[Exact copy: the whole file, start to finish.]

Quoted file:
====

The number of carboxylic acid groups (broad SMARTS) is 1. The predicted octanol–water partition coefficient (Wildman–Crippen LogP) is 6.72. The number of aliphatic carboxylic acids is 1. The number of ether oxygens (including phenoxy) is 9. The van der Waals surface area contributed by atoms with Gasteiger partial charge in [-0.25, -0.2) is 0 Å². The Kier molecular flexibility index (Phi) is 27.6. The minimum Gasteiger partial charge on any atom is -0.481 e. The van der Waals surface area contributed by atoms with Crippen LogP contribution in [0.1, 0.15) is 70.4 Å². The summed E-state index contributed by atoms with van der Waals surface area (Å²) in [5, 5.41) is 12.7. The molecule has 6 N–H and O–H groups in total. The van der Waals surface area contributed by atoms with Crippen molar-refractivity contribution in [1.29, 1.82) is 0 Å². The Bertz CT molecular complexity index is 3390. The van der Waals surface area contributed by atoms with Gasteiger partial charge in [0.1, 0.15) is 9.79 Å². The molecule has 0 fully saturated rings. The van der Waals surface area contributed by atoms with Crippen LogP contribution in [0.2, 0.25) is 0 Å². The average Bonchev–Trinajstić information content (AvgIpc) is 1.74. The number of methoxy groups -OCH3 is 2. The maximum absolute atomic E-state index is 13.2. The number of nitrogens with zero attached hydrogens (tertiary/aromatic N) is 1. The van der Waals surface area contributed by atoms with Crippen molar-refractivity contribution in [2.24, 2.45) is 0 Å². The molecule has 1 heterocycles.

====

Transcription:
The number of carboxylic acid groups (broad SMARTS) is 1. The predicted octanol–water partition coefficient (Wildman–Crippen LogP) is 6.72. The number of aliphatic carboxylic acids is 1. The number of ether oxygens (including phenoxy) is 9. The van der Waals surface area contributed by atoms with Gasteiger partial charge in [-0.25, -0.2) is 0 Å². The Kier molecular flexibility index (Phi) is 27.6. The minimum Gasteiger partial charge on any atom is -0.481 e. The van der Waals surface area contributed by atoms with Crippen LogP contribution in [0.1, 0.15) is 70.4 Å². The summed E-state index contributed by atoms with van der Waals surface area (Å²) in [5, 5.41) is 12.7. The molecule has 6 N–H and O–H groups in total. The van der Waals surface area contributed by atoms with Crippen molar-refractivity contribution in [1.29, 1.82) is 0 Å². The Bertz CT molecular complexity index is 3390. The van der Waals surface area contributed by atoms with Gasteiger partial charge in [0.1, 0.15) is 9.79 Å². The molecule has 0 fully saturated rings. The van der Waals surface area contributed by atoms with Crippen LogP contribution in [0.2, 0.25) is 0 Å². The average Bonchev–Trinajstić information content (AvgIpc) is 1.74. The number of methoxy groups -OCH3 is 2. The maximum absolute atomic E-state index is 13.2. The number of nitrogens with zero attached hydrogens (tertiary/aromatic N) is 1. The van der Waals surface area contributed by atoms with Crippen molar-refractivity contribution in [2.24, 2.45) is 0 Å². The molecule has 1 heterocycles.